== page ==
The third pillar is visibility. As organizations increasingly rely on multiple platforms and applications to do their work, true security requires knowing which pieces of content are being used by whom, and maintaining the ability to detect threats. That visibility is made possible by having a single pane of glass that lets you apply and monitor your security posture consistently, regardless of whether your content is being stored and accessed natively, through third-party applications, or through a collection of APIs. This single pane of glass is possible by building upon the foundational pillars of content consolidation and access integration.
The fourth pillar is remediation, which addresses how an organization responds to anomalous activity. Effective remediation is built on baseline information about how users and processes in the system behave—who typically accesses which documents from which locations—and having a response system you can trust to address those anomalies.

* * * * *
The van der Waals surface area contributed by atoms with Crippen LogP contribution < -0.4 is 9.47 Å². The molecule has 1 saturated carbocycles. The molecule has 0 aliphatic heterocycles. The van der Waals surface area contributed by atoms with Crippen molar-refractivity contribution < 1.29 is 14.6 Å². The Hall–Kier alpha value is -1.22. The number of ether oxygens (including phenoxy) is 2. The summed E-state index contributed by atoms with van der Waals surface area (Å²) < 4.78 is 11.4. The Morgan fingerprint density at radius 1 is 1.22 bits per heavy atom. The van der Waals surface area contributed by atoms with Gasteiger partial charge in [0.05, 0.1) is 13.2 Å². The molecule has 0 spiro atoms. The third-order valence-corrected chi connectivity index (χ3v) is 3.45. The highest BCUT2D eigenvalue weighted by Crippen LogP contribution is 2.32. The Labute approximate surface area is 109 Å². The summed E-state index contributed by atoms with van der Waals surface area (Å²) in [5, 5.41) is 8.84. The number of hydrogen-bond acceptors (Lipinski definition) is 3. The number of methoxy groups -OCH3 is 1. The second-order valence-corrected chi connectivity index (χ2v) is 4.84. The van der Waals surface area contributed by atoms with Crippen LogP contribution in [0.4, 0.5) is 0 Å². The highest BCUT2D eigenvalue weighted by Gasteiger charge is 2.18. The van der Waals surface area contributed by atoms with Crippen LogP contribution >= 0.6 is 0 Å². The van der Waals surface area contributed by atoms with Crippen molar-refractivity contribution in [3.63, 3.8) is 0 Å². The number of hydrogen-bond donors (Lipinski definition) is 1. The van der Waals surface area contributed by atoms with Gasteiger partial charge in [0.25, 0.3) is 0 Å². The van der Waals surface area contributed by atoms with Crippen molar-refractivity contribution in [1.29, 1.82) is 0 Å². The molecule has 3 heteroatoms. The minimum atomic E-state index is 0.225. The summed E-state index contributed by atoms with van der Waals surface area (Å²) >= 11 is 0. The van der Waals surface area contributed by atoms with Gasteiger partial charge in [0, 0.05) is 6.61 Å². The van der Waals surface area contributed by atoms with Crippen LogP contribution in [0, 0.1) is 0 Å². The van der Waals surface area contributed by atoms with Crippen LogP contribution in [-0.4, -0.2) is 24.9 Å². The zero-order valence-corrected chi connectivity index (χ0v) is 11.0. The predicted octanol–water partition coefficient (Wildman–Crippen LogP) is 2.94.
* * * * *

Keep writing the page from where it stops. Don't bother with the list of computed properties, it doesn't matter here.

In any work environment, failing to address these pillars creates security risk, and these threats have been amplified in recent times.
Transforming how we approach security
In spite of existing challenges, enterprises still had to instantly scale up their capacity for remote work when COVID-19 struck. As the healthcare crisis continues, organizations must still support their day-to-day operations without compromising security. Just as we have seen a shift from cloud-first to cloud-only, we are now seeing a shift from remote-first to remote-only. This has senior leaders in enterprises around the world asking a very fundamental question: “In this new world, how do we manage remote work with the level of precision that we need?”